Living with a Roommate 101
For most students, going off to college and living in the campus dorms or apartments is your first experience to living with roommates. These roommates can turn out to be lifelong friends, a hellish nightmare, or something in between. Either way, learning how to navigate the murky waters of roommate living early on will be vital to your sanity.
When your rooms are all set up, classes are getting started, and you both are generally settled in, take a moment to sit down and have an honest heart to heart. Talk about your best and worst qualities, your pet peeves, and your hopes for the next year. For example, I sat down with my roommate and was honest about the fact that I hate to do dishes – so much so that I’ll vacuum, take out the trash, and clean the bathroom before I do the dishes. I do my dishes, but I generally wait until the end of the day and sometimes the next morning (I got night classes and I’m generally too tired for housework when I get home). But I never let me dishes sit for more than a day and a half and I never allow them to smell or get moldy. My roommate understood and admitted that he hates taking out of the trash. So we made an agreement that I’ll take out the trash more often and he’ll occasionally do a dish or two that is mine. We were able to reach a compromise that worked for us, prevents either of us from getting frustrated, and keeps the house peaceful.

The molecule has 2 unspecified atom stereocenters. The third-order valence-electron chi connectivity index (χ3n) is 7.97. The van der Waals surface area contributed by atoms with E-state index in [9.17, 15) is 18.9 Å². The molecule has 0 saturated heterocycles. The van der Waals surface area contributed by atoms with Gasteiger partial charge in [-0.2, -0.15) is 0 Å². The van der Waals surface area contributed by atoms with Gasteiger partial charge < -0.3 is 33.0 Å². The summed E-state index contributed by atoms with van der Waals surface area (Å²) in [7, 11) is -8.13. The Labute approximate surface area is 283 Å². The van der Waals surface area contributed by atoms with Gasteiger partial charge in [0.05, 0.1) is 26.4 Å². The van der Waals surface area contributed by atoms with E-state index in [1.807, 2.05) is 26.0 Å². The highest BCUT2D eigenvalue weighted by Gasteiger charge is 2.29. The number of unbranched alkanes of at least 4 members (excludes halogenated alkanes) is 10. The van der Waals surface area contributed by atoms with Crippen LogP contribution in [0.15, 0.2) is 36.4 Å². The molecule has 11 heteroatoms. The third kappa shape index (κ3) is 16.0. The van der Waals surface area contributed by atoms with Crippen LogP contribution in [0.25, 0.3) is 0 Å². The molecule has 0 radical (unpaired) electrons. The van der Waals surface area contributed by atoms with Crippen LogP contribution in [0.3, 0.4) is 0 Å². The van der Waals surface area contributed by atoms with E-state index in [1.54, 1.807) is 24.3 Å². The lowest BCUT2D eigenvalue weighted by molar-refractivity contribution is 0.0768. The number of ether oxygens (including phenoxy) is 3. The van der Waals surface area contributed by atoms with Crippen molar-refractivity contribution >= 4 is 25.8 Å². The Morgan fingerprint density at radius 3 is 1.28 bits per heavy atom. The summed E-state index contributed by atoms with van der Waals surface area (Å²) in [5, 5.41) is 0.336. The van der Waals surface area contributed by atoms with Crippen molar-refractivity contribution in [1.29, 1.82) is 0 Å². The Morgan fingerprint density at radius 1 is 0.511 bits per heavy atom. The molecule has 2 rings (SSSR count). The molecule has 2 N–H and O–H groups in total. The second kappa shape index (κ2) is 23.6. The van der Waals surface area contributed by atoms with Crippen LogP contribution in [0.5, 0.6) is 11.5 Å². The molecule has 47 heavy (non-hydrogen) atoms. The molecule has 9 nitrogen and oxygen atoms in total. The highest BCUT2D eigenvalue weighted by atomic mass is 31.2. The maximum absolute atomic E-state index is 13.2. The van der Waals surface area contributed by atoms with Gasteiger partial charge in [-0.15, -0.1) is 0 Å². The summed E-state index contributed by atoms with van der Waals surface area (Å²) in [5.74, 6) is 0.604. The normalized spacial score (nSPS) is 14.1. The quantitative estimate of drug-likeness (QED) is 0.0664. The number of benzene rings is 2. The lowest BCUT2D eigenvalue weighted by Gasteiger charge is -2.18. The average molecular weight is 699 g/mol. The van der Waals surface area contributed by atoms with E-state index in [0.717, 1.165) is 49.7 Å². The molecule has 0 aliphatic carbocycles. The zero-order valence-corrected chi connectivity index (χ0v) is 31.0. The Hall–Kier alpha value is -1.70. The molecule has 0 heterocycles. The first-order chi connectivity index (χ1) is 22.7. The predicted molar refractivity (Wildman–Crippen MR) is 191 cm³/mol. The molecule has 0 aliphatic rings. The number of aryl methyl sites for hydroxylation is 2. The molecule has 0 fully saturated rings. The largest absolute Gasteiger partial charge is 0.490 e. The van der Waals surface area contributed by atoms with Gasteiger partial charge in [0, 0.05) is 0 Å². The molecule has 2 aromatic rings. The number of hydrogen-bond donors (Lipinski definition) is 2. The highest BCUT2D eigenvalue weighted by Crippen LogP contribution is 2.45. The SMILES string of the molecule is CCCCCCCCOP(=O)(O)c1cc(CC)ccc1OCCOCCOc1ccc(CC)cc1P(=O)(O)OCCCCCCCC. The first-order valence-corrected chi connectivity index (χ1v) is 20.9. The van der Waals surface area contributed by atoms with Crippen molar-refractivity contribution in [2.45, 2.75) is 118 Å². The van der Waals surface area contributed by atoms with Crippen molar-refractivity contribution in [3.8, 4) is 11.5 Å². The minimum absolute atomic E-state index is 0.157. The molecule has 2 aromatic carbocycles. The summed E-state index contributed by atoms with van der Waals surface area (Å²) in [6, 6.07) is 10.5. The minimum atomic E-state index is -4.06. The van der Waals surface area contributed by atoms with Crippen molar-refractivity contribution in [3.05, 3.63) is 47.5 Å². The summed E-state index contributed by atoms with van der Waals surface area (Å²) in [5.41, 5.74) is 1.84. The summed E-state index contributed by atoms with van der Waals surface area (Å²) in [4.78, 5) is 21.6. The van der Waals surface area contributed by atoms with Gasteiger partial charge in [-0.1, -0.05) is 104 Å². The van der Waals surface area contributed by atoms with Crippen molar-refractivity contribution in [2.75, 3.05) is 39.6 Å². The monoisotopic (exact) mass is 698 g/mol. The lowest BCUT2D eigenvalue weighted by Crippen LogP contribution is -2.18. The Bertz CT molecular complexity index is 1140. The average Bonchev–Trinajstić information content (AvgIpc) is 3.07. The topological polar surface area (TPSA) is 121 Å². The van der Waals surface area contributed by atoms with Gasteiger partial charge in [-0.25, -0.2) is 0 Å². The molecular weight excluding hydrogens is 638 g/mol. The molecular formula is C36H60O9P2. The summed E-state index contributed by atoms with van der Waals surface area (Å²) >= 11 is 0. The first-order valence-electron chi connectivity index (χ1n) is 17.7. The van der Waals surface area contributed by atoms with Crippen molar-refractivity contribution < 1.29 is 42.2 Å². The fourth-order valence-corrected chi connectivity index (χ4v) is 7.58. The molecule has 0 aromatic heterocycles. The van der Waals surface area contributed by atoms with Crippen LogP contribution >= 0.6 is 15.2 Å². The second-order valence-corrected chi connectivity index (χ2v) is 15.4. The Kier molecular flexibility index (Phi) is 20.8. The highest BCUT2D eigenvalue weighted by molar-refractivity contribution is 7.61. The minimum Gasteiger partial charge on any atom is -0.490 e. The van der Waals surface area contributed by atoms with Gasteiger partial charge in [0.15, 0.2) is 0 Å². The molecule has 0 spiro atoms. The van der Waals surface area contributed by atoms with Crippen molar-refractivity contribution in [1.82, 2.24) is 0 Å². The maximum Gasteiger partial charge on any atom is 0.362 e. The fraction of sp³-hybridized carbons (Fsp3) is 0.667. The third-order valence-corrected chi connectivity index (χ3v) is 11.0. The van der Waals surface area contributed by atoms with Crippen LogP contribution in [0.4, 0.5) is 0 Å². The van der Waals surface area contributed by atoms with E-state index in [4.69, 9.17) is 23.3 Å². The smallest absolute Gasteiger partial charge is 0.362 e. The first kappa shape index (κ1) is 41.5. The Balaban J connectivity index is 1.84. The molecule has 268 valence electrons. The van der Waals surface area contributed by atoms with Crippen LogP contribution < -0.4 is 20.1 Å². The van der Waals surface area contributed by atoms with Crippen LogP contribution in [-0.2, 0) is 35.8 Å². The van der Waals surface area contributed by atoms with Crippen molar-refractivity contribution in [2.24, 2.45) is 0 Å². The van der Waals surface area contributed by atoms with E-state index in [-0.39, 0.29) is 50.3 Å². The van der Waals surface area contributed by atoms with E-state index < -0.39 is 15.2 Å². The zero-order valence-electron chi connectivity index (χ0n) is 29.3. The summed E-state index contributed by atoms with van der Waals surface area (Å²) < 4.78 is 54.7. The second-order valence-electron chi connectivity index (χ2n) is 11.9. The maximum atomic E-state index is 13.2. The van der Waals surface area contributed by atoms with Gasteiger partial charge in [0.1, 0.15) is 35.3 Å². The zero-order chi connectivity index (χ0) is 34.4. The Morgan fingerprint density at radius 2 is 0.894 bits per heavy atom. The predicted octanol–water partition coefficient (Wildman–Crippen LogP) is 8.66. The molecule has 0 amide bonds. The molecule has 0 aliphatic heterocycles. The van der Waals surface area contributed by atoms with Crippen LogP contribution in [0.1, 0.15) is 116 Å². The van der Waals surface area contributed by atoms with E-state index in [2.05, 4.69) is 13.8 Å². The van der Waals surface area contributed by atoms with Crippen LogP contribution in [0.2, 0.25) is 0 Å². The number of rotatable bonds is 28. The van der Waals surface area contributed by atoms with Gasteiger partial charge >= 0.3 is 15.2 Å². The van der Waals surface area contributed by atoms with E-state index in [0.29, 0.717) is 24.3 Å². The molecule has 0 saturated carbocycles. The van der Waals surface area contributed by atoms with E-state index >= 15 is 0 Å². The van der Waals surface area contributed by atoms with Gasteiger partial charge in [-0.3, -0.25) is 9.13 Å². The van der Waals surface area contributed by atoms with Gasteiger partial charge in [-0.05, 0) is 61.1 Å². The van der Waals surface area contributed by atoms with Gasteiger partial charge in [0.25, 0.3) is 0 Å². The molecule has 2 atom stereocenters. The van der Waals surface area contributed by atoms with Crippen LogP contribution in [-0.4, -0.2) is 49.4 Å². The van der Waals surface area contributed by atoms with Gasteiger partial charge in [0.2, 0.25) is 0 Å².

Plus, since we have an understanding, we’ve better able to talk if something comes up that bothers us. I’m always very careful that my tone isn’t accusatory and that I’m addressing the problem and not him personally. For example, when either of us has a huge test or project that is due, we avoid bringing guests over to the apartment. This keeps the noise level down and enables the other one to focus better. If one of us just needs to get some general studying done and the other wants to have guests over, we’ll put out the effort to go study at a local coffee shop or the library. It is a good balance that works for us.
My roommate is one of my best friends – someone I can hang out with, watch movies, and overall trust. I’ve been so fortunate that a friendship has blossomed between the two of us and I know that so much of this is thanks to the communication we established early on.
If you have a roommate from hell and no amount of talking or compromising is getting you anywhere, try turning to your RA (Resident Assistant) for help. Your RA can often help and if all else fails, help you find a new roommate.
[Photo Courtesy of Flickr User Ryochiji and used with a CC 2.0 License]